If you hate fun and action like Roger Ebert does and only want movies to be dissertations on interesting subjects, then you won’t like this. But you will be missing out. This was planned as a trilogy, quite possibly for the first time ever – genuinely, not as an afterthought – and the sequel is already under way. No doubt there will be plenty of reaction shots and government interference in the next two installments, hopefully with Doug Liman’s singular take on reaction shots and government interference.

The filmmakers tell you exactly their thought process behind adapting and telling the story, their haphazard style of production, and the agendas they set in place to make this movie as good as it could be. At times I found the movie volume too loud and was distracted by the dialogue, but it’s overall a jovial and informative track.

“Jumpstart” is an eight minute “animated graphic novel” and it’s really quite awful. The “animation” consists of colored line art sort of slowly moving around, really bad voiceovers, video game cutscene music, and no lipsynch. It also stutters annoyingly instead of moving smoothly. It’s exceptionally slow and boring. The concept is respectable, but the art is mediocre and it just needs to be at least twice as fast. The story involves a (younger?) David searching for his mother, and discovering he is unable to jump while wearing handcuffs.

“Doug Liman’s Jumper: Uncensored” is a 35 minute documentary about how the director is weird looking and possibly crazy. Not only does he completely throw out almost everything from the book he’s adapting, he throws out whatever he doesn’t like from the script, and goes through a dozen versions of the screenplay. He throws out the entire cast and gets a new one. He’ll strip down to his shorts to pull an actor underwater so they move exactly how he wants. He has food crumbs in his pocket from the Sundance Film Festival. He takes cameras and runs around with them. He falls into pits. He wears berets. But actor Jamie Bell is also crazy. He dances. He talks in an American accent even though he’s not playing an American. He wears sunglasses. This is a purely behind-the-scenes, no narration feature with few interviews. It reminds me of the extra on Lost in Translation. In this case, it goes on just long enough to whet your appetite with all the amazing guerrilla filmmaking secrets.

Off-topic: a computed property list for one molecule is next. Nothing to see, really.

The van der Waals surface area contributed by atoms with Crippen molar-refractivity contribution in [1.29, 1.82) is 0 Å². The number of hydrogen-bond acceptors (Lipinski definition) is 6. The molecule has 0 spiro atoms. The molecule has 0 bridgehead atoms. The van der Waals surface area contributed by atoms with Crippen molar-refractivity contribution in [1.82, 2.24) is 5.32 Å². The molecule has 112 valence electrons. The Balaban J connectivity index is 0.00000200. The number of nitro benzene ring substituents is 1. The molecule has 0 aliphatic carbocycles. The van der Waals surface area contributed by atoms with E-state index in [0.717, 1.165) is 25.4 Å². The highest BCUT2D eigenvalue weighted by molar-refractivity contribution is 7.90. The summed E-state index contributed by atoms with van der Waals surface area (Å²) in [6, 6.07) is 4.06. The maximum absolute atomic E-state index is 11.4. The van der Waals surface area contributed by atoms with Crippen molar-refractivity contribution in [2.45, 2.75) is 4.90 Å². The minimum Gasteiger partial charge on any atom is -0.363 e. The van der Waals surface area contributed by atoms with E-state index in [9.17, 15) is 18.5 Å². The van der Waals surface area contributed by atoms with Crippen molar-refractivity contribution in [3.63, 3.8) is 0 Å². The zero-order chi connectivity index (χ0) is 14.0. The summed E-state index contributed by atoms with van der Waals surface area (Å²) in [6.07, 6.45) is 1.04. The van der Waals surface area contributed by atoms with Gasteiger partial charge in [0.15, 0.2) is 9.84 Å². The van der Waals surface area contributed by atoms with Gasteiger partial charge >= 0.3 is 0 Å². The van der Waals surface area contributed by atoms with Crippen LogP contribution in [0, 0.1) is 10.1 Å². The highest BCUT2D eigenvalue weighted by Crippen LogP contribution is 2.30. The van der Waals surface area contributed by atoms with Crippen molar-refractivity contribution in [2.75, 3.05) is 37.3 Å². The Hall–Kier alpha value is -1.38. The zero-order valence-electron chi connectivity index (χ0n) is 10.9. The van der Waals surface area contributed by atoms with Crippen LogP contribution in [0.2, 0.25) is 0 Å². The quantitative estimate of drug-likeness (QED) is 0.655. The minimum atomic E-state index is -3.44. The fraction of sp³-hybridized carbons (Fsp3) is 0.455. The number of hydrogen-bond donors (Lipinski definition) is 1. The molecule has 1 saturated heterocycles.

“Jumping Around the World” shows an 11 minute travel diary about the sets and international locations of the film.

For seven minutes, you can learn all about “Making an Actor Jump.” And you still won’t know how they did it.

“Jumping From Novel to Film” is eight minutes, and talks about the story and the adaptation.

There’s some good pre-viz of pretty crazy action scenes that weren’t in the movie, probably from the original screenplay.

The unfinished deleted scenes include David inadvertantly jumping and his subsequent therapy, Roland’s home life, development of that box thing, you know, Roland entering David’s apartment, David hiding from Roland in a cave, David jumping to get Millie’s luggage, and Griffin stuck in a transformer.

There’s not a ton of stuff here, but it’s more than a lot of lower key movies have. Most of the features are worth a look or two, with the exception of the animation.

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  1. […] it had been as honest as the comic about the idea of getting to do whatever you want. For my money, Jumper is more successful at presenting lawless joy through superpowered spectacle, and Shoot ‘Em Up […]